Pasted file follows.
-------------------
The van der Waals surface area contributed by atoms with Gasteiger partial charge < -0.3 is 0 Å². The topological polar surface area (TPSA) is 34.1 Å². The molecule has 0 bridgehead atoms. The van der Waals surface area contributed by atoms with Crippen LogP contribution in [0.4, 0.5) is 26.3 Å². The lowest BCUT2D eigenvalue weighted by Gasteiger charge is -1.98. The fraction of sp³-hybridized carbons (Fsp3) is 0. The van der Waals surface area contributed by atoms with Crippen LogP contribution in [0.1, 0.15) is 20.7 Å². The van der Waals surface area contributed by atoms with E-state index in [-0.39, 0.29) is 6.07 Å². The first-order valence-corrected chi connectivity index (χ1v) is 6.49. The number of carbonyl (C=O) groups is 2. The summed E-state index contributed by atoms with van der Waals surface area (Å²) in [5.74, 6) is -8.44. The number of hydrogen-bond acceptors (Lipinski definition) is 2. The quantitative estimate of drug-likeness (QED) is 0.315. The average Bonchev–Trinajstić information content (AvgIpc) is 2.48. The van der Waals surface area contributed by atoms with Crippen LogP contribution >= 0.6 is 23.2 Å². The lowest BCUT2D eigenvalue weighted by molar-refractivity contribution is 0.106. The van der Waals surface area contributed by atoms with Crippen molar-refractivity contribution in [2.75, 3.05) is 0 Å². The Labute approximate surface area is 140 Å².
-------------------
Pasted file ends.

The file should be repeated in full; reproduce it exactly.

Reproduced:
The van der Waals surface area contributed by atoms with Gasteiger partial charge < -0.3 is 0 Å². The topological polar surface area (TPSA) is 34.1 Å². The molecule has 0 bridgehead atoms. The van der Waals surface area contributed by atoms with Crippen LogP contribution in [0.4, 0.5) is 26.3 Å². The lowest BCUT2D eigenvalue weighted by Gasteiger charge is -1.98. The fraction of sp³-hybridized carbons (Fsp3) is 0. The van der Waals surface area contributed by atoms with Crippen LogP contribution in [0.1, 0.15) is 20.7 Å². The van der Waals surface area contributed by atoms with E-state index in [-0.39, 0.29) is 6.07 Å². The first-order valence-corrected chi connectivity index (χ1v) is 6.49. The number of carbonyl (C=O) groups is 2. The summed E-state index contributed by atoms with van der Waals surface area (Å²) in [5.74, 6) is -8.44. The number of hydrogen-bond acceptors (Lipinski definition) is 2. The quantitative estimate of drug-likeness (QED) is 0.315. The average Bonchev–Trinajstić information content (AvgIpc) is 2.48. The van der Waals surface area contributed by atoms with Crippen LogP contribution >= 0.6 is 23.2 Å². The lowest BCUT2D eigenvalue weighted by molar-refractivity contribution is 0.106. The van der Waals surface area contributed by atoms with Crippen molar-refractivity contribution in [2.75, 3.05) is 0 Å². The Labute approximate surface area is 140 Å².